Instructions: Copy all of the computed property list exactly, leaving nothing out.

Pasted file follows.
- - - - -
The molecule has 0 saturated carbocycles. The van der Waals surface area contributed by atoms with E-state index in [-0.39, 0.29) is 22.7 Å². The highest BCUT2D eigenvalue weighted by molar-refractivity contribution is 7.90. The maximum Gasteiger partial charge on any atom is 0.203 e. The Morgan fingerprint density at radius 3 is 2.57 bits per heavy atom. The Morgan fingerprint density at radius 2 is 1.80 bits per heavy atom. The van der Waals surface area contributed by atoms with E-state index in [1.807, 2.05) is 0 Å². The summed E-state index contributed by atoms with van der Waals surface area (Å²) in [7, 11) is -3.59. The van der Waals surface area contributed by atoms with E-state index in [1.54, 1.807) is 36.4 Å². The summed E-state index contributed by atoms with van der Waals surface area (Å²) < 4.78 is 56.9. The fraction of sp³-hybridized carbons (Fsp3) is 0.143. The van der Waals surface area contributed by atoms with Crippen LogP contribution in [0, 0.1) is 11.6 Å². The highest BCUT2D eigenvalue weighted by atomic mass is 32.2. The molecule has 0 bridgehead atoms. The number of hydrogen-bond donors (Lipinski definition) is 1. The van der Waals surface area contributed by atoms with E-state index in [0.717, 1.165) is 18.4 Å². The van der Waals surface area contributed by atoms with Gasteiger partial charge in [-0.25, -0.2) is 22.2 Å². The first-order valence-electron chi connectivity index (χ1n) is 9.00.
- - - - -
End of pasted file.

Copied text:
The molecule has 0 saturated carbocycles. The van der Waals surface area contributed by atoms with E-state index in [-0.39, 0.29) is 22.7 Å². The highest BCUT2D eigenvalue weighted by molar-refractivity contribution is 7.90. The maximum Gasteiger partial charge on any atom is 0.203 e. The Morgan fingerprint density at radius 3 is 2.57 bits per heavy atom. The Morgan fingerprint density at radius 2 is 1.80 bits per heavy atom. The van der Waals surface area contributed by atoms with E-state index in [1.807, 2.05) is 0 Å². The summed E-state index contributed by atoms with van der Waals surface area (Å²) in [7, 11) is -3.59. The van der Waals surface area contributed by atoms with E-state index in [1.54, 1.807) is 36.4 Å². The summed E-state index contributed by atoms with van der Waals surface area (Å²) < 4.78 is 56.9. The fraction of sp³-hybridized carbons (Fsp3) is 0.143. The van der Waals surface area contributed by atoms with Crippen LogP contribution in [0, 0.1) is 11.6 Å². The highest BCUT2D eigenvalue weighted by atomic mass is 32.2. The molecule has 0 bridgehead atoms. The number of hydrogen-bond donors (Lipinski definition) is 1. The van der Waals surface area contributed by atoms with E-state index in [0.717, 1.165) is 18.4 Å². The van der Waals surface area contributed by atoms with Gasteiger partial charge in [-0.25, -0.2) is 22.2 Å². The first-order valence-electron chi connectivity index (χ1n) is 9.00.